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Sustainable Prison Project Connects Inmates to the Environment and More
Prison-life operates around the clock, draining on both resources and funds. One example is the Department of Corrections in Washington, a facility responsible for 16,000 inmates in 15 Washington prisons that runs at an annual cost of $1 billion. These centers are increasingly unsustainable — a point of much concern among environmentalists — but with the mantra “Doing good while we’re doing time”, the Sustainable Prisons Project (SPP) works to lessen the economic impact of prisons. The SPP aims at making these institutions more responsible through recycling and composting initiatives, alongside other projects such as bee keeping and planting.
Started in 2008 with a $ 300,000 contract, the project continues to build on its initial objective of energy and water conservation, waste reduction and the construction of green facilities. With an organic farm helping to provide for the local food bank, the initiative is thinking of the different ways it could be of benefit to the community. Focusing on four facilities in southwest Washington, correctional staff are helping to develop this innovative range of environmental projects. For instance, the Prarie Plant Project connected the SPP with The Nature Conservancy to raise endangered species of prarie plans. Those particpating in the project – sorting and planting seeds – are trained in scientific conservation and native plant horticulture.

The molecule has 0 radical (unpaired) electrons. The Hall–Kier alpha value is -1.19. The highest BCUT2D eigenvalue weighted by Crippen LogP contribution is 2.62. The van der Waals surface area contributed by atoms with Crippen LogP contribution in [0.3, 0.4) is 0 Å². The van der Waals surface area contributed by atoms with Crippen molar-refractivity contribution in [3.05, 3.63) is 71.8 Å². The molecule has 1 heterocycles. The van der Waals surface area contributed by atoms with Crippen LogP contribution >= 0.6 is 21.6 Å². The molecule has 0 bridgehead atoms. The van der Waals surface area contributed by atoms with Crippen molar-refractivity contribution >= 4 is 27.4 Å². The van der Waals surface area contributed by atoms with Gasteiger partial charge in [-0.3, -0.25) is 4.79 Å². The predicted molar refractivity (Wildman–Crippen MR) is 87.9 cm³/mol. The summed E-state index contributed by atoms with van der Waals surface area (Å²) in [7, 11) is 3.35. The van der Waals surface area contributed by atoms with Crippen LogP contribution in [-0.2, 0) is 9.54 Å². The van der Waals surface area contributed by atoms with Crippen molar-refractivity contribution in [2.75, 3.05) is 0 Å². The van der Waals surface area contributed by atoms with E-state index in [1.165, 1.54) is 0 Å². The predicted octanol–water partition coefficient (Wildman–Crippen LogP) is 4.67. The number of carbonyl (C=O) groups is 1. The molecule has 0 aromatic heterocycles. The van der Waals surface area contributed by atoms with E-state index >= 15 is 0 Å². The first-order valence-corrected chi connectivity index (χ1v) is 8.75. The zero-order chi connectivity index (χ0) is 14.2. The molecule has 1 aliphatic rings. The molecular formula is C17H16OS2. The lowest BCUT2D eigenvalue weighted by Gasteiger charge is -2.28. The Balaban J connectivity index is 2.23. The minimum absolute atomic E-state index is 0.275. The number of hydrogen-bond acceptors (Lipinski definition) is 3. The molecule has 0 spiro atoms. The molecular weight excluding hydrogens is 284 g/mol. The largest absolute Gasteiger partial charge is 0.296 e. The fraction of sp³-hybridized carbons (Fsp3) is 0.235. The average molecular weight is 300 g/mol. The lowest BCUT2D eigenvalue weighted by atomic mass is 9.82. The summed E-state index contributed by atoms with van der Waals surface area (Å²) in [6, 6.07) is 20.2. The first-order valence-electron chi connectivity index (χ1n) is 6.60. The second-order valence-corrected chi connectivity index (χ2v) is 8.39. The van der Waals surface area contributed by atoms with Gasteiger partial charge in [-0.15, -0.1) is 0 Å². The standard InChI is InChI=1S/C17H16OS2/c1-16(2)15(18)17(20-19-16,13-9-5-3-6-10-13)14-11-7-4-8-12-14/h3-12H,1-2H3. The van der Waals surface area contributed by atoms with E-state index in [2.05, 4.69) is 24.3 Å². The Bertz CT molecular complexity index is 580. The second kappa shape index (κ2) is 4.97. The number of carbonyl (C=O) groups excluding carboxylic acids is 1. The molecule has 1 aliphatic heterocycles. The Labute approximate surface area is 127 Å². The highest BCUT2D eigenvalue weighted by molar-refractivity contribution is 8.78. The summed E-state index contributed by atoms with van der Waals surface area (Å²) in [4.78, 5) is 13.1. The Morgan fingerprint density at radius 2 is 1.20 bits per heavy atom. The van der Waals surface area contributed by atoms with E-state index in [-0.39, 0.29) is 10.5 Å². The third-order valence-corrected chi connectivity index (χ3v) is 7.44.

Current practices also include organic gardening, bicycle restoration and even dog rehabilitation. The project leaders anticipate that offender participation in these activities, in the form of a prison jobs, should help develop behavior and connect participants to the larger world of science and conservation.
The initiative employs professionals and experts in fields ranging from biologists to green energy experts that work to support the project as well as evaluating the effect of these activities on the participants. If the results continue to be positive, the projects could become a blueprint for other centers.
Images courtesy of Evergreen State College
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